Adding a shot of apple cider vinegar to your diet supposedly puts you on the fast track to better health. In reality? Well, it’s not that simple. The fermented vinegar has been around for years. But, it’s now viewed as a staple that helps burn fat, curb your appetite, and balance your blood sugar. However, it can also have some potential drawbacks. It can damage your teeth, reduce potassium, and impact insulin levels for those with diabetes. We spoke to experts to break down what apple cider vinegar can—and can’t—do for you.
What is apple cider vinegar, and why it is so popular?
Apple cider vinegar is a type of natural vinegar, says Nutritionist and Fitness Expert Adnan Munye. It’s quite popular in the natural health community for supposedly providing numerous types of health benefits. To make apple cider vinegar, yeast is first exposed to the crushed apples. Once the yeast converts the sugar in the apples to alcohol, bacteria is added. It then ferments the alcohol into acetic acid.
Plenty of research indicates that vinegar has long been used for various disinfectant and antimicrobial purposes, says Rebecca Lee, a NYC-based registered nurse and founder of Remedies For Me, a holistic health website. Apple cider vinegar is simply one of the most widely used types when it comes to natural remedies, either as a staple in the kitchen, an addition to daily diets, or a product to try to improve health and battle different health ailments.
How should you consume apple cider vinegar?
There’s actually no official recommendation regarding how much apple cider vinegar you should consume in a day. Experts generally agree small amounts are fine. For example, one to two teaspoons diluted in water to help with digestion before a meal. But taking too much can cause harm to your body.
It can also be diluted with olive oil for salad dressings, says Stella Metsovas, clinical nutritionist and author of Wild Mediterranean. Or enjoyed on-the-go with a big glass of water and fresh fruit. Apple cider vinegar in tablet form does exist. But ingesting it in that form is not recommended.
“The taste of vinegar is very off-putting for most people,” says Lee. However, you can adapt by drinking a small amount every day, she adds. In Lee’s personal experience, she trained herself by first drinking one small teaspoon of apple cider vinegar in a large glass of water. As she adapted, she worked her way up to two teaspoons, and then eventually to two tablespoons. “You can also drink apple cider vinegar straight, mix it in teas, sprinkle it over food or salads, or apply it topically,” Lee says.
What are the benefits of adding apple cider vinegar to your diet?
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According to Registered Dietitian Lisa Hayim, it can also specifically help individuals with Type 2 diabetes. The vinegar may slow down the breakdown of starch into sugar, which leads to smaller blood sugar surges. Lee notes that it can minimize your risk of heart disease and stroke since it lowers cholesterol levels. Additionally, it may even kill cancerous cells. Finally, Metsovas says that the organic acids, flavonoids, polyphenols, vitamins, and minerals found naturally in apple cider vinegar could boost gut health.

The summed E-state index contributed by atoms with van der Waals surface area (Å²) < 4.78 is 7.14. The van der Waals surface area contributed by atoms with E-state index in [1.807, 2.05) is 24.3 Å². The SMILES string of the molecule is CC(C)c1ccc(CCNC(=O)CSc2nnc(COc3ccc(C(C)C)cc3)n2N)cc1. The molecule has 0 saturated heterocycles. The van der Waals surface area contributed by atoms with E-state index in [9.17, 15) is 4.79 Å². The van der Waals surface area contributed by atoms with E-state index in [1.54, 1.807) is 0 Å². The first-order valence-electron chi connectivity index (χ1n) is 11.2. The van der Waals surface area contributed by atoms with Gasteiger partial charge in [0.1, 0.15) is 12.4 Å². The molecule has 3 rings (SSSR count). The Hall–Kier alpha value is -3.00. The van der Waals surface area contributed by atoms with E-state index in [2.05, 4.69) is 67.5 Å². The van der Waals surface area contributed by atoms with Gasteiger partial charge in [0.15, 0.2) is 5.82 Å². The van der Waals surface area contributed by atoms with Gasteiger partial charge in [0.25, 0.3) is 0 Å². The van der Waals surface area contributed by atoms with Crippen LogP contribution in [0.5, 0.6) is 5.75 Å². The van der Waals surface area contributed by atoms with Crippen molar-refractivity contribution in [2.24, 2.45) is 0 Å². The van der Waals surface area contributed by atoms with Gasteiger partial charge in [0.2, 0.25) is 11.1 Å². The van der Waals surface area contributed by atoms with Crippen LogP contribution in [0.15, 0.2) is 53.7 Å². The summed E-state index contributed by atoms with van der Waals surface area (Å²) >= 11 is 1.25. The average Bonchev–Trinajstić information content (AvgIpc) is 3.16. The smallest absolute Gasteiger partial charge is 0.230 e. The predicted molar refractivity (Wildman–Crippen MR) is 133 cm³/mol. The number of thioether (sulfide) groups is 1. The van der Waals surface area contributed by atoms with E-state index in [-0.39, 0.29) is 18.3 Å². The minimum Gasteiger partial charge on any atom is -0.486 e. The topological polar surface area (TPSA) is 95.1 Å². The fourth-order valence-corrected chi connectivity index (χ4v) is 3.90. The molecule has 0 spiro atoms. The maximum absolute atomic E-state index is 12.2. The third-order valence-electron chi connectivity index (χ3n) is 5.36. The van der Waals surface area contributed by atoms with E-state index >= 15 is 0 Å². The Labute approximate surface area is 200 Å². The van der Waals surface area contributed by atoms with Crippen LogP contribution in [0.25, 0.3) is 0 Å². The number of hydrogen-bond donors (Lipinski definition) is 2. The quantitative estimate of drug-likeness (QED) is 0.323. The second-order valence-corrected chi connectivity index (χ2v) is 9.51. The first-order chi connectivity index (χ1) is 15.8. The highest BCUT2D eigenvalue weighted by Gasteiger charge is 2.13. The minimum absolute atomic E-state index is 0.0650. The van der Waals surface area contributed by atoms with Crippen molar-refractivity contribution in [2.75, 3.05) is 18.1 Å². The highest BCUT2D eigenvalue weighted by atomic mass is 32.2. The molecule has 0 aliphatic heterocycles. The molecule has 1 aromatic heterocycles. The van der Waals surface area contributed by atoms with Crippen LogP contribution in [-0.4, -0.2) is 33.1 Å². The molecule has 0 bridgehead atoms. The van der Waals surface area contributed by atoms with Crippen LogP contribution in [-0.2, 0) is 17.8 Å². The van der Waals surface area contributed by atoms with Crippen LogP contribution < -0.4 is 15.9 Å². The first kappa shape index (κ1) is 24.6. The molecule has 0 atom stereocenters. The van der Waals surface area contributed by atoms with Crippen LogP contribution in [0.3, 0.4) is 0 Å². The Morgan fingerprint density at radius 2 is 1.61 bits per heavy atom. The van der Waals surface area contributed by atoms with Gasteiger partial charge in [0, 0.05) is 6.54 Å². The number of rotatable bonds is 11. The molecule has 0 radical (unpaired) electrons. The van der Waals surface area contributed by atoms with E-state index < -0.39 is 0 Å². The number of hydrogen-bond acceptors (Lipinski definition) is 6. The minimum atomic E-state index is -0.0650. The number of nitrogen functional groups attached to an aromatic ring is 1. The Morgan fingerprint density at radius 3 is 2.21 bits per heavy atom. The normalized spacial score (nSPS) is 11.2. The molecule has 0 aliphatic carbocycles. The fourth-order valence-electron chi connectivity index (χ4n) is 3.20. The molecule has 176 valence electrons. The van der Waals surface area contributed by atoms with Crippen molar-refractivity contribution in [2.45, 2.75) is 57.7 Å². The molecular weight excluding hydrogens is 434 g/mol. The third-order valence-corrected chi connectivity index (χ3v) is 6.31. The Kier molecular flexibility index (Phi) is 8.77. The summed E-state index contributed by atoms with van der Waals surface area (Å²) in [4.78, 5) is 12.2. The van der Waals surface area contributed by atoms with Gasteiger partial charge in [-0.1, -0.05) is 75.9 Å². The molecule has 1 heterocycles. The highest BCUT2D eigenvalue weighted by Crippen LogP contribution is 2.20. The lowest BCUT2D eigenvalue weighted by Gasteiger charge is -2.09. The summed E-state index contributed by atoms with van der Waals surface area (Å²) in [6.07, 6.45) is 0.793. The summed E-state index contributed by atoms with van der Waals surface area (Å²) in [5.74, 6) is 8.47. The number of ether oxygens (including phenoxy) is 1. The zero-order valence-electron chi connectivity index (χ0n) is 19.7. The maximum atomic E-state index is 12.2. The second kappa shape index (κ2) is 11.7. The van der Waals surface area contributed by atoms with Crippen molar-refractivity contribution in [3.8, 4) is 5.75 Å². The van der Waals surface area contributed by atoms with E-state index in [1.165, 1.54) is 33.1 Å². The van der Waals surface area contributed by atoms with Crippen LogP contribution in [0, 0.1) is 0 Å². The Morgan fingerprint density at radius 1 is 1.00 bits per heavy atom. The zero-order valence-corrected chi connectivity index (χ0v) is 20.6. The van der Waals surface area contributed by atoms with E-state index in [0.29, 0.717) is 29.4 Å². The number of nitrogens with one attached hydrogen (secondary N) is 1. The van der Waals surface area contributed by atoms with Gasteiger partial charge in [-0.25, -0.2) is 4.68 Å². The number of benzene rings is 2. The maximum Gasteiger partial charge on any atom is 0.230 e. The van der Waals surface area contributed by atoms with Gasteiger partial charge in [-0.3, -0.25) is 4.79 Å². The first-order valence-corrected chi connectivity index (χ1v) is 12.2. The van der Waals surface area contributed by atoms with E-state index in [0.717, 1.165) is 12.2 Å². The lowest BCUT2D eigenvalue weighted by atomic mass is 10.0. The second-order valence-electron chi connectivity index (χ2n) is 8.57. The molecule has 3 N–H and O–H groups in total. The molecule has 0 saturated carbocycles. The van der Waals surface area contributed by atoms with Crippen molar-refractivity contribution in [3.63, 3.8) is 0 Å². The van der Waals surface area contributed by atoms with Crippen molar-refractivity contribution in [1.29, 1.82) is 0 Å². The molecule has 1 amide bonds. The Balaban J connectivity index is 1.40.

“Apple cider vinegar has many health benefits, including anti-inflammatory properties. [This] means it could potentially help everything from skin issues to headaches,” says Elizabeth Moye, a nutritionist and certified health coach. “It regulates blood sugar levels and fights diabetes. Because it is full of malic acid, it is said to majorly help with digestion. Apple cider vinegar helps to break down carbohydrates, particularly starches, which makes it great for relieving bloating, too. It aids in weight loss and is a solid go-to when it comes to sugar cravings because ingesting vinegar helps you feel more satiated in the short-term. Apple cider vinegar can also help balance your pH, encourage lymphatic drainage, and enhance circulation. [This] makes it a great tool when it comes to detoxification.”
Are there any negatives or potential side effects of consuming ACV?
Excess consumption of apple cider vinegar can lead to several side effects, says Munye. These include decreased appetite, nausea, a reduction in potassium levels in the body, injury to your teeth and esophagus (or stomach burns).
“It’s acidic, and more is not necessarily better,” warns Hayim. “The high acid content can damage the lining of the throat, erode teeth enamel, and even damage stomach lining. And, not all apple cider vinegar is the same. The less processed version will be unfiltered and appear murkier and brown. The more clear and translucent, the more likely it has been filtered and lost some nutrients.”
For the most part, it’s better to change your diet and workout routine than to rely on vinegar as a magical health solution. If you do choose to add apple cider vinegar to your diet, be sure to talk to your doctor first.
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